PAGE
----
“If I’d known I was going to be in Ibsen, Shaw and Chekhov, I’d have never left Quincy, Mass.,” she admits. “I was hoping to get in the Follies or The Passing Show or anything that wouldn’t improve anybody.” At five feet tall, with a plain, severe face, Gordon could have been trapped in Margaret Hamilton bits, but the gleam in her eye paved the way for sexier, more disturbing things. Roman Polanski tells a story about how he was walking to the set of Rosemary’s Baby (1968) and suddenly became alert to a short girl in a mini-skirt with an amazing ass and shapely legs. “The girl turned around, and it was Ruth Gordon!” he said. A switcheroo like that was one of her best tricks on screen, and presumably on stage; she can be young and old at once, or ugly and beautiful (or loving and devious). Gordon was probably capable of anything, so that you wonder whether she might have been tempted to do that porno film in 1915, for sheer shock value. Witch or free spirit, lunatic or sage, Gordon was great at keeping us all off guard; even when she was just phoning it in for her later movies (in one she supported Pia Zadora!), she was phoning it in from Mars, or some kingdom of her own.
1. Abe Lincoln in Illinois (1940): Gordon had tested for various films over the years, including Little Man, What Now? (1934), but no matter how many hits she had in the theater, producers always told her she was un-photographable. When her pal Robert Sherwood wanted her to play Mary Todd in this film of his play, Gordon refused to test and got the role, her only real movie lead as a youngish woman. In a jet-black wig and dresses that seem to move as if they’re frightened of her, Gordon lightly hits all the moods of this unstable, stubborn woman; her appearance and manner are so eerie and unusual that it’s easy to think that the real Mary Todd Lincoln must have looked and sounded a lot like Gordon does here. As Mary becomes more of a nag, Gordon makes her face forbidding, masculine; when she snarls, “Stop it!” at Abe (Raymond Massey) and her noisy children during a family photo sitting, she lets us hear the madness that waits to take hold of this woman after her husband is assassinated. Sherwood’s dialogue is stiff and obvious, and it’s not the most exciting movie, but Gordon is compelling enough here that you wish someone had filmed her production of A Doll’s House, or her definitive Dolly Levi.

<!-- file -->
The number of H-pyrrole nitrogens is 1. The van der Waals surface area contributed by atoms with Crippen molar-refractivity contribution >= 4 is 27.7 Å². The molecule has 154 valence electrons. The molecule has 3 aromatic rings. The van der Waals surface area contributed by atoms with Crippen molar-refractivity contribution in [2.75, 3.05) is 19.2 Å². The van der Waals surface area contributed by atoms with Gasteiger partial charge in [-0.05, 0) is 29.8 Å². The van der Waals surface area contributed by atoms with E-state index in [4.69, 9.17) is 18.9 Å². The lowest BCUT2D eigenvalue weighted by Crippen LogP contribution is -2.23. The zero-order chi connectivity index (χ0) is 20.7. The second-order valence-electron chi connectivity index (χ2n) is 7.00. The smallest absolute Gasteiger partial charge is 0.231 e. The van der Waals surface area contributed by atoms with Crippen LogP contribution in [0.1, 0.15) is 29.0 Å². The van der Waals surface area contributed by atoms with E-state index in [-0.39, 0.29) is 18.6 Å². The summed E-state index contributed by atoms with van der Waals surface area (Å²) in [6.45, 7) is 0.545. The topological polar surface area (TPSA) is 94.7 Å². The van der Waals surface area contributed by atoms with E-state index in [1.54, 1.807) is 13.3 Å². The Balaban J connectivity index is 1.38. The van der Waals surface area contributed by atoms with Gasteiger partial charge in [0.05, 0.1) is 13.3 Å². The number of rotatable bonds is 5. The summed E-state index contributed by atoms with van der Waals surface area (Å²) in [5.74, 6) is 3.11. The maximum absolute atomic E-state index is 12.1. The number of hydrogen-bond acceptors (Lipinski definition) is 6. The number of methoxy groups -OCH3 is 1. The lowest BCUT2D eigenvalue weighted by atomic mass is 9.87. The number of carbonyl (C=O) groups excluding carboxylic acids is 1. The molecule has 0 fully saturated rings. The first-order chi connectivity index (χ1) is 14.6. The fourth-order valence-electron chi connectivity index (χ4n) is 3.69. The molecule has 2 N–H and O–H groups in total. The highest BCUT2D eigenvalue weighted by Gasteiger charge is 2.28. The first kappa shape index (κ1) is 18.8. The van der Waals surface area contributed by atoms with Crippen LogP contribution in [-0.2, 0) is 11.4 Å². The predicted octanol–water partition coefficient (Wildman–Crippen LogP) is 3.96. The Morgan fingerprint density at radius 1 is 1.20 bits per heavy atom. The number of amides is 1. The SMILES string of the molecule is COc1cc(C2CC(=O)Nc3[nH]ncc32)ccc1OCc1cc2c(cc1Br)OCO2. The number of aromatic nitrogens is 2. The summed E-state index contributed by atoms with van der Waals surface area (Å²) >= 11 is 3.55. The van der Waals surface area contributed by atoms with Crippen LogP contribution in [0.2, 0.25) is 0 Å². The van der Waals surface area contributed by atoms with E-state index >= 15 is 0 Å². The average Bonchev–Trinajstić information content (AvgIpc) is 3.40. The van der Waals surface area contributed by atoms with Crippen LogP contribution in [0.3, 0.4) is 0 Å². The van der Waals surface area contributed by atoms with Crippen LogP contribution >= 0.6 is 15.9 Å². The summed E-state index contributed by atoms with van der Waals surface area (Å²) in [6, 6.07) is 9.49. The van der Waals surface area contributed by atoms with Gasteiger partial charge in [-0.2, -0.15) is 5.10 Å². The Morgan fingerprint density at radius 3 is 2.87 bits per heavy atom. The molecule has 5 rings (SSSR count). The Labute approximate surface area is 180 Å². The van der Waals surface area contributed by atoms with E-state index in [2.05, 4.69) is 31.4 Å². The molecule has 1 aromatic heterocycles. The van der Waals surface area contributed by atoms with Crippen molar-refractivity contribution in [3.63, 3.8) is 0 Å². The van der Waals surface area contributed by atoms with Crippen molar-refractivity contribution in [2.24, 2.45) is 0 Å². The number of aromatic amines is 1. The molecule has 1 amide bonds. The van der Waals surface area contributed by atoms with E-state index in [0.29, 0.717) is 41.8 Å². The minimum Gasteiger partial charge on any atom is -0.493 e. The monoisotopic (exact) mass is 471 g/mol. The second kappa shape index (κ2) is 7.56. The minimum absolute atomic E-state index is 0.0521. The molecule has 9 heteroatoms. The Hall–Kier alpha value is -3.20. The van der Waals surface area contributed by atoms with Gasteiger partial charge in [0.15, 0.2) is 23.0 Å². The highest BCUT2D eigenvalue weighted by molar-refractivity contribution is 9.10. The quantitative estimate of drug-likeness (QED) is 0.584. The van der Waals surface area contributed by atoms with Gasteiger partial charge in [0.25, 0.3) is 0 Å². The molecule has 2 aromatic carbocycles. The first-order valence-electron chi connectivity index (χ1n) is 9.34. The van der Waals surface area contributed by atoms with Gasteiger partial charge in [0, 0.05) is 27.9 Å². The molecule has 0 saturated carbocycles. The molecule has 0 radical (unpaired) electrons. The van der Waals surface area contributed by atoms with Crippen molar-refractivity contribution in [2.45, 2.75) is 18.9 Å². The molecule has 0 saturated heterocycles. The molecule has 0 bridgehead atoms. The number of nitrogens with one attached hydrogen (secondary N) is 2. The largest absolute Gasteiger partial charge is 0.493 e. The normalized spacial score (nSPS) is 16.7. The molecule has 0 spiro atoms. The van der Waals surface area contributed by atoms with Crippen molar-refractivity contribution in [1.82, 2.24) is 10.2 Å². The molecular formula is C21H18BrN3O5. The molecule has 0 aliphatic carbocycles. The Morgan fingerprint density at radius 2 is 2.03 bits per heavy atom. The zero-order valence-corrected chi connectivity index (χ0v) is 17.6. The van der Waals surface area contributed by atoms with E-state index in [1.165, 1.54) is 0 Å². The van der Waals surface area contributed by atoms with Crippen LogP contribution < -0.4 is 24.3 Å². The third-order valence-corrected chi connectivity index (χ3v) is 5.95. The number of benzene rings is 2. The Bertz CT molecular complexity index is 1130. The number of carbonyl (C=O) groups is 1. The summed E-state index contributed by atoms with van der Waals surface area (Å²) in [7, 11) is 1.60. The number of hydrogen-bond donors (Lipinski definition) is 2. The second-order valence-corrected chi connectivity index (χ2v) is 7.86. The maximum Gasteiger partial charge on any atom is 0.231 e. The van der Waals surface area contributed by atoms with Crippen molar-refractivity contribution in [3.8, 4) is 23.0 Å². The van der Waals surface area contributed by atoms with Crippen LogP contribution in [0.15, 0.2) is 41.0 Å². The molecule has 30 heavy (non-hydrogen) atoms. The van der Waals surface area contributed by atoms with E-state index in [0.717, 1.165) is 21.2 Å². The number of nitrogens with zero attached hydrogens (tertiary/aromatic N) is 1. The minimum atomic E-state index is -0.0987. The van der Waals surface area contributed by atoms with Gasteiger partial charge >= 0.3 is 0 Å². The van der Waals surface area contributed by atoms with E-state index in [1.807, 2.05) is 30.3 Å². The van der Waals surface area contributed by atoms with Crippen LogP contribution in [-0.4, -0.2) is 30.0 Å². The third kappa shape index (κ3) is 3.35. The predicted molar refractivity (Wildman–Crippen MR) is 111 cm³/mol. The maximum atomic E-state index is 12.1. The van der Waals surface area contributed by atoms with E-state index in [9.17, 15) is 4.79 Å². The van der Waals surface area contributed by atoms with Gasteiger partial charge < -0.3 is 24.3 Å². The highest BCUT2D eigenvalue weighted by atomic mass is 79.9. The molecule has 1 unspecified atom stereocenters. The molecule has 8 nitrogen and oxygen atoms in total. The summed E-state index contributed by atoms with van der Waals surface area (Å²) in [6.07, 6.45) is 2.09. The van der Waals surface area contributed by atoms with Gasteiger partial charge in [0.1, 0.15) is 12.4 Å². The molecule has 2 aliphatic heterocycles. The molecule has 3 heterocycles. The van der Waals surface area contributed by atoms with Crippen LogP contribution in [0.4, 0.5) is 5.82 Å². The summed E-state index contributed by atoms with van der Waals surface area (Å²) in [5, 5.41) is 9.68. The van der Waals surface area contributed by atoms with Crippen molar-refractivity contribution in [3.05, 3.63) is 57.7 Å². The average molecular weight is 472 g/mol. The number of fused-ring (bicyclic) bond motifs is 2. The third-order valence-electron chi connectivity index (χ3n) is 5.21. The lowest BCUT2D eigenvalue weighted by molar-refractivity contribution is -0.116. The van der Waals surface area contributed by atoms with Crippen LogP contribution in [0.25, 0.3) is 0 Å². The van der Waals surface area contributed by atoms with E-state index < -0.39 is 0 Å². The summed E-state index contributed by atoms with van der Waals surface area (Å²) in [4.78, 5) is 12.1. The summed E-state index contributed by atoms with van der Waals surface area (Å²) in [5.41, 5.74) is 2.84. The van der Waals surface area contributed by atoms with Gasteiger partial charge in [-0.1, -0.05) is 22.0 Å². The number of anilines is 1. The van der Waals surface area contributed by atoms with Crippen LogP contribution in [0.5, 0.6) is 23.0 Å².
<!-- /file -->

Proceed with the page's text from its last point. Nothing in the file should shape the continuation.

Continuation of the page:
2. Inside Daisy Clover (1966): After a number of years away, Gordon returned to the screen as Natalie Wood’s mother (called The Dealer) in this adaptation of a Gavin Lambert Hollywood novel. She sets about stealing the film and establishing her late film stardom from her first scene, where she makes even the most reasonable line of dialogue sound like the most aggressive non-sequitur; this characterization is an extremely accurate portrait of a provincial, Edith Massey-type woman from Massachusetts or Maryland, the kind that goes to drink at taverns every night, has harmless delusions, and basically keeps to herself. Katharine Hepburn took a lot from Gordon’s nasal voice and strange vocal emphases, but no one would or could steal her distracted joie de vivre, which is why her last two scenes here are so touching. The Dealer is institutionalized, and when we see her again, her face is a scared blank, all the exuberance drained out of it. This is an unconvincing film (Wood is particularly poor in it), but Gordon gives The Dealer her own vibrant one-act play right in the middle of it.